Couples Vs. Individual Therapy: Some Things to Consider
If you are married or in a committed relationship, it can be difficult to know whether to pursue individual or couples therapy. In general, if both people are willing to attend therapy, I most often recommend couples therapy.
Even if one person feels that the problems in the relationship are more a result of difficulties they are experiencing or a traumatic event they went through, having your partner in therapy with you allows them to learn your needs and additional ways they can support you.
In my experience as a therapist, most often it is not a problem with an individual in the relationship but more-so a pattern of interactions between the two people that is maintaining the problem or causing both people to feel they are not getting their needs met. Having both people in therapy helps each partner to learn their role in the problematic interactions and learn to talk to one another in a vulnerable and gentle way even at times of conflict.
I work with individuals on a wide range of issues. Some of these individuals are in a committed relationship, but come to therapy on their own to gain a better understanding of issues they are struggling with or to receive help in learning how to more effectively manage their emotions and achieve their personal goals. Some individuals come to therapy to process a recent end of a relationship or are in between relationships and wanting to work on themselves. No matter why you are considering individual therapy, I will work with you to help you get to a better place.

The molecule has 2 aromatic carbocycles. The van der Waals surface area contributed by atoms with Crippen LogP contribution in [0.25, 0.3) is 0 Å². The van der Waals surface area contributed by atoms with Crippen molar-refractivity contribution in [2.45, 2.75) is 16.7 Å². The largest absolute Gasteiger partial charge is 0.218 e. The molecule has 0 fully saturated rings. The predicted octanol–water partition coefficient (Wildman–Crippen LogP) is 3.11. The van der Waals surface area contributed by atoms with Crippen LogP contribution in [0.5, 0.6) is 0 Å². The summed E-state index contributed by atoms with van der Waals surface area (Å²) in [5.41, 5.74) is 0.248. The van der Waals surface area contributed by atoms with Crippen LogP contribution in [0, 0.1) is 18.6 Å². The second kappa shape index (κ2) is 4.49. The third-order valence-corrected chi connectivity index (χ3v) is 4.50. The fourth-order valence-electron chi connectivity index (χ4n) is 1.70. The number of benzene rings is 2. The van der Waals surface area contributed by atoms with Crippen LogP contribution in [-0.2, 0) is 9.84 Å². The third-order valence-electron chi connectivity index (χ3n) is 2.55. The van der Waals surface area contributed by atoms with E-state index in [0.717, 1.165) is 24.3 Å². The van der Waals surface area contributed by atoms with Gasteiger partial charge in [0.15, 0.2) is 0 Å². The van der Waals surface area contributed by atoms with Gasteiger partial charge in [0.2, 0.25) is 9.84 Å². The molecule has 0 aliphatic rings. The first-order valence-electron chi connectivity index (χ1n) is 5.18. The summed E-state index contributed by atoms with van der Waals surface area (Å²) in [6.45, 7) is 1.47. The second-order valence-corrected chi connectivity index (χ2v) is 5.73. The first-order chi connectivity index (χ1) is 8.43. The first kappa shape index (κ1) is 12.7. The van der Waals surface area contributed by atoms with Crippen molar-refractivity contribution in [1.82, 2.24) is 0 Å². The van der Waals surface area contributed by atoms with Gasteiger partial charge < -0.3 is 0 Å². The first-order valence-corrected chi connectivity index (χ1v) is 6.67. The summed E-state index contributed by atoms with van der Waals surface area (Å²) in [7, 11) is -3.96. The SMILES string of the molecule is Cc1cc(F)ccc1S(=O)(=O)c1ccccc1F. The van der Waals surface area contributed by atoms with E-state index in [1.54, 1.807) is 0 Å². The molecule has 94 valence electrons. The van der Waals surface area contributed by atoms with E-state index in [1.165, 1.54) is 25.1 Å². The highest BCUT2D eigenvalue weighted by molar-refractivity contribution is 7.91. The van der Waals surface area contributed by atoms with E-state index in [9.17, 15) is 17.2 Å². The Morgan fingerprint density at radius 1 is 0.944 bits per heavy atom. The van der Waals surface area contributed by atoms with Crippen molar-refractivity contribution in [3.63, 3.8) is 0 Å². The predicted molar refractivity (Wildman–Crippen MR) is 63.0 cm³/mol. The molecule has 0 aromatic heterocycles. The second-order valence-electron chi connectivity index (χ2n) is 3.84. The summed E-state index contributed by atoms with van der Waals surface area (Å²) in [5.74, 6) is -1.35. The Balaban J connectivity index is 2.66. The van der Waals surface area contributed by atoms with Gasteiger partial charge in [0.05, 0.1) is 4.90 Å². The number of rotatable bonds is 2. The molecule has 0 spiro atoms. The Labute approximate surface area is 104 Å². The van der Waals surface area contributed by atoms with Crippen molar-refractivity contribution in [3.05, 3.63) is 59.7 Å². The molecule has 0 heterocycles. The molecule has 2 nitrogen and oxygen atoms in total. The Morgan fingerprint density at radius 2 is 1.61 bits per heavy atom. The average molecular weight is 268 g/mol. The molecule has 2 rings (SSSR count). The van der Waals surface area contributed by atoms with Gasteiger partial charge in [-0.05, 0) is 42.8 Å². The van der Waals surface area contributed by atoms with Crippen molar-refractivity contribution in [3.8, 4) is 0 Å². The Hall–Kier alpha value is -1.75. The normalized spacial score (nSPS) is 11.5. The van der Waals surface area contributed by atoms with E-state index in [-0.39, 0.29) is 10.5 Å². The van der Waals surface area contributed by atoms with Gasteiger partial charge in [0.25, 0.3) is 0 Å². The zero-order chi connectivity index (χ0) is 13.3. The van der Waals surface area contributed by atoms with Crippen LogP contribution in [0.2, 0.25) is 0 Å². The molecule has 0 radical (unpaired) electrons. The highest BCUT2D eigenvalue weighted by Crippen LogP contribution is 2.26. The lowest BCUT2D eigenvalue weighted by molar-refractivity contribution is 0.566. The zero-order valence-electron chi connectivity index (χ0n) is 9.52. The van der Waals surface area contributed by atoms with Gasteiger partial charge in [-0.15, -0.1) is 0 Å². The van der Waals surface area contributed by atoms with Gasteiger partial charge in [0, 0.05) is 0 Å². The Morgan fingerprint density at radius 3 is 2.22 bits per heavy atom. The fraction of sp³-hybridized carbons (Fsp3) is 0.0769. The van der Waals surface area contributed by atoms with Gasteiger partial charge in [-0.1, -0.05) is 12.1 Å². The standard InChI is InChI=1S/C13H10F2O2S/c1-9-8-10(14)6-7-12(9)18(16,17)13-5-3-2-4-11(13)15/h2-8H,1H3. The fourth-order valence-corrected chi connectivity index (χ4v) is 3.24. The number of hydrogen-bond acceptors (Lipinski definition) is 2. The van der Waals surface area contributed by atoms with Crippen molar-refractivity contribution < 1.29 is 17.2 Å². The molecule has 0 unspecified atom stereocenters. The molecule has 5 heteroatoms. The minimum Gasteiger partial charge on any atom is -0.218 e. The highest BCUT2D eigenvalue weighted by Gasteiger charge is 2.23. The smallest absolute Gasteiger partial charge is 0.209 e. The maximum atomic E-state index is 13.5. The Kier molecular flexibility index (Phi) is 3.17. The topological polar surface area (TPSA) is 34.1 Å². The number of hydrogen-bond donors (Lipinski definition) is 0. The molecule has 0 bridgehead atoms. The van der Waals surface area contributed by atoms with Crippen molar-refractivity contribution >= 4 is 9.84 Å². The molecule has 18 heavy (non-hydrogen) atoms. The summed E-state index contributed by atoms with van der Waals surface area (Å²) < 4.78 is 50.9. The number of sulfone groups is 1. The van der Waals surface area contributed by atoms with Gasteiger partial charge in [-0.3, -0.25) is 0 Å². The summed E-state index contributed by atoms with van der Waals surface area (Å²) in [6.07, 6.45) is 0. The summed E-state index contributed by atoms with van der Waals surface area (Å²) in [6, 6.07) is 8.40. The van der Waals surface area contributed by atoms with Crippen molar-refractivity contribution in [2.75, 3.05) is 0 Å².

Some common reasons people seek individual therapy are:
- Loss of a loved one or loss of a relationship
- Coping with divorce and learning ways to co-parent
- Sexual addiction or compulsive behaviors
- Processing a traumatic event
- Understanding and working through feelings around childhood and family experiences
- Anger management / Emotion regulation
- Support in recovery from substance abuse
- Support during major transitions in life
Couples come to therapy at a variety of times in their relationship. Some couples seek therapy early in their relationship when they encounter a "bump" in the road and need to get back on track. Some couples seek therapy after a major change or a traumatic event in their lives, while other couples come at a time of crisis in their relationship or following years of difficulties communicating when they feel they are at their breaking point. No matter how big or small the difficulties you are having in your relationship, therapy can be a very powerful tool to getting back the relationship you once had with one another or getting you the relationship you always wanted with your spouse or significant other.
Some common reasons people seek couples therapy are:
- Premarital counseling
- Learning healthy communication skills
- Addiction or substance abuse
- Sexual difficulties or sexually impulsive behaviors
- Parenting difficulties
- Loss of connection with one another
- Lack of intimacy / "Roommate relationship"
- Unresolved hurt or anger